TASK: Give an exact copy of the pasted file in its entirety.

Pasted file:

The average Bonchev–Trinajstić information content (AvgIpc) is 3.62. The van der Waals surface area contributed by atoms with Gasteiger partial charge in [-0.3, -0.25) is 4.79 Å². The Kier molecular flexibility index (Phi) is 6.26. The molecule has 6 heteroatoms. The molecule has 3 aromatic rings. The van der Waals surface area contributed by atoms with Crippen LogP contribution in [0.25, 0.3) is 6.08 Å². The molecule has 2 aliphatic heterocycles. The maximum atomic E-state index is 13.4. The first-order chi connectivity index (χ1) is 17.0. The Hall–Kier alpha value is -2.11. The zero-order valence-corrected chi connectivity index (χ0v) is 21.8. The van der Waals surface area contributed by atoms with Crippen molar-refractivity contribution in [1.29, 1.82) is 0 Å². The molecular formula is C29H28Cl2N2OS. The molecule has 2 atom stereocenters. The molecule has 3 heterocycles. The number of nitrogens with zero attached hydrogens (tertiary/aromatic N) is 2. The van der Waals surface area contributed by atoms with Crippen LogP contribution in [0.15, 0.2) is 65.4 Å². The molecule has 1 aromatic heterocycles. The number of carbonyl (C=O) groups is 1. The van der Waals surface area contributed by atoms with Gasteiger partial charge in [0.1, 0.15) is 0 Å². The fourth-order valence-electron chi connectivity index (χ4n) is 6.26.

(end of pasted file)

The average Bonchev–Trinajstić information content (AvgIpc) is 3.62. The van der Waals surface area contributed by atoms with Gasteiger partial charge in [-0.3, -0.25) is 4.79 Å². The Kier molecular flexibility index (Phi) is 6.26. The molecule has 6 heteroatoms. The molecule has 3 aromatic rings. The van der Waals surface area contributed by atoms with Crippen LogP contribution in [0.25, 0.3) is 6.08 Å². The molecule has 2 aliphatic heterocycles. The maximum atomic E-state index is 13.4. The first-order chi connectivity index (χ1) is 17.0. The Hall–Kier alpha value is -2.11. The zero-order valence-corrected chi connectivity index (χ0v) is 21.8. The van der Waals surface area contributed by atoms with Crippen molar-refractivity contribution in [1.29, 1.82) is 0 Å². The molecular formula is C29H28Cl2N2OS. The molecule has 2 atom stereocenters. The molecule has 3 heterocycles. The number of nitrogens with zero attached hydrogens (tertiary/aromatic N) is 2. The van der Waals surface area contributed by atoms with Crippen LogP contribution in [0.15, 0.2) is 65.4 Å². The molecule has 1 aromatic heterocycles. The number of carbonyl (C=O) groups is 1. The van der Waals surface area contributed by atoms with Gasteiger partial charge in [0.1, 0.15) is 0 Å². The fourth-order valence-electron chi connectivity index (χ4n) is 6.26.